St George’s Healthcare Trust today becomes St George’s University Hospitals Foundation Trust, after being granted foundation trust status.
The south London provider has seen several deferrals to its attempts to get licensed as a foundation trust, having previously had to wait for an inspection under the Care Quality Commission’s new regime.
In December its application was deferred because it did not have in place the commercial overdraft facilities that the regulator Monitor requires foundation trusts to have.
It now has these facilities and has promised Monitor it will improve its accident and emergency performance, which has declined over the past year.
“This is a great day for our staff, our patients and the communities we serve”
The £664m turnover organisation is the largest trust to become a foundation since the NHS Trust Development Authority was set up following the Health and Social Care Act 2012.
Trust chief executive Miles Scott said: “This is a great day for our staff, our patients and the communities we serve. Achieving foundation trust status is a recognition of the high quality services and safe care we provide in hospital and in the community.
“Our success is the result of a long period of improvement from a workforce whose energy, commitment and compassion is outstanding,” he said.
“In authorising us, Monitor has said it will keep a close eye on the waiting times for patients in our emergency department. We will continue working hard to reduce this and to provide the best possible care for every patient, no matter how busy we are,” he added.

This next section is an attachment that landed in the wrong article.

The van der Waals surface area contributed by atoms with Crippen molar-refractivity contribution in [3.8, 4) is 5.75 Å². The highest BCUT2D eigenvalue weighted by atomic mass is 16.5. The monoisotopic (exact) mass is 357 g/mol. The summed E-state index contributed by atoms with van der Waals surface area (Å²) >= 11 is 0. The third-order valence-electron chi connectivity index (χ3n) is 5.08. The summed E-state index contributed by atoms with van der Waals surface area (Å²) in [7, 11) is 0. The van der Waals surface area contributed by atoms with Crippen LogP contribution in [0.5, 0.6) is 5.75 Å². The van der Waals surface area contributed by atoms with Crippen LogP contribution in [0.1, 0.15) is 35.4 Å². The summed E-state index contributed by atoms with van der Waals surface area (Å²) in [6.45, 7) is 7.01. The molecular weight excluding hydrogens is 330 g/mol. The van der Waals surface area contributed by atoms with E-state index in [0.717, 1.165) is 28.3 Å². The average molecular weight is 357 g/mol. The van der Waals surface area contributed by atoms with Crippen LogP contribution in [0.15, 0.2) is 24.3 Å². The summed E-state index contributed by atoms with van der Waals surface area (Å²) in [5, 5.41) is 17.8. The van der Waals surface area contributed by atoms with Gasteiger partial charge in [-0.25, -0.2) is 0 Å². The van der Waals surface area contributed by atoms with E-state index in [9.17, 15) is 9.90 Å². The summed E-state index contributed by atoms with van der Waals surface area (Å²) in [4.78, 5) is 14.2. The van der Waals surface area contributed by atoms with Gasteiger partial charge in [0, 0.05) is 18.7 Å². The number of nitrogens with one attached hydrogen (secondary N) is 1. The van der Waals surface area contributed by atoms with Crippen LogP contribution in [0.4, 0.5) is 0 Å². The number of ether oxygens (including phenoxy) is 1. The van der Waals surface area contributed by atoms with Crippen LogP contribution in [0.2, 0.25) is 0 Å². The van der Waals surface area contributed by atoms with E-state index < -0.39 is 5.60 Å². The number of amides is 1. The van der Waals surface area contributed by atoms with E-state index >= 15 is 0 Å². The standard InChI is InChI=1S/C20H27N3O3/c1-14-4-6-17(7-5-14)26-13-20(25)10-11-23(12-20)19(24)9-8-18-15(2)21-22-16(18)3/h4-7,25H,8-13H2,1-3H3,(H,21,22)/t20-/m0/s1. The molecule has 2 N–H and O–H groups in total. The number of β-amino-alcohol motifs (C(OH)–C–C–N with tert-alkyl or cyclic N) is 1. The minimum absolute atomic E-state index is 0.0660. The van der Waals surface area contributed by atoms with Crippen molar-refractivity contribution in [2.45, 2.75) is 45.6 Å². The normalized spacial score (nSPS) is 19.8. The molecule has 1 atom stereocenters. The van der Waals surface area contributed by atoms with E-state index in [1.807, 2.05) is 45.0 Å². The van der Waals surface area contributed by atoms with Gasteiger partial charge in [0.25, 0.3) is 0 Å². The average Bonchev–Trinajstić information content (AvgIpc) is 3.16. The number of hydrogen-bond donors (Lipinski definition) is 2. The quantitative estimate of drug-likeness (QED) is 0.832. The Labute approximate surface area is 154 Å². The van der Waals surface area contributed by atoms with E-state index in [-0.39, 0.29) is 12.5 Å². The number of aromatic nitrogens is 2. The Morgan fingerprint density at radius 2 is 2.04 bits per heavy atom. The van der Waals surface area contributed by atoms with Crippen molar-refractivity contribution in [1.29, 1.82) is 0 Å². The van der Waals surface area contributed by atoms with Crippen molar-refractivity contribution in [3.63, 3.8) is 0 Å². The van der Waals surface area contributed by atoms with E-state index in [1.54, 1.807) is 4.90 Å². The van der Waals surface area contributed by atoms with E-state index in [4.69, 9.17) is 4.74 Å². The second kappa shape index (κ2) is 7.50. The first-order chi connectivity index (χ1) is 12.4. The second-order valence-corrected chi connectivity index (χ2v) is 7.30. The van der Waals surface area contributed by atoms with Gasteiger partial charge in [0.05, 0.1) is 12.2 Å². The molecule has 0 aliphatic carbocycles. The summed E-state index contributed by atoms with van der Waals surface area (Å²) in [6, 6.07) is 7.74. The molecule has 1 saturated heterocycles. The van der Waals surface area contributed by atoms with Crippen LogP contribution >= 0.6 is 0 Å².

Miranda Carter, Monitor’s executive director of provider appraisal, said: “We are delighted to announce that Monitor has allowed St George’s Healthcare Trust to become a foundation trust. This is great news for the trust, which benefits from new freedoms, but even better news for its patients, who can have a greater say over their health services.
“The trust has worked very hard to achieve foundation trust status and should feel proud of this accomplishment,” she said.
There are now 149 foundation trusts in England, comprising over 60% of all trusts in the NHS. Their creation was begun under Labour, with the first 10 foundation trusts announced in 2004.
Foundation trusts have more freedoms than other trusts, which have to answer directly the government, and are able to retain any surpluses they generate to invest in new services.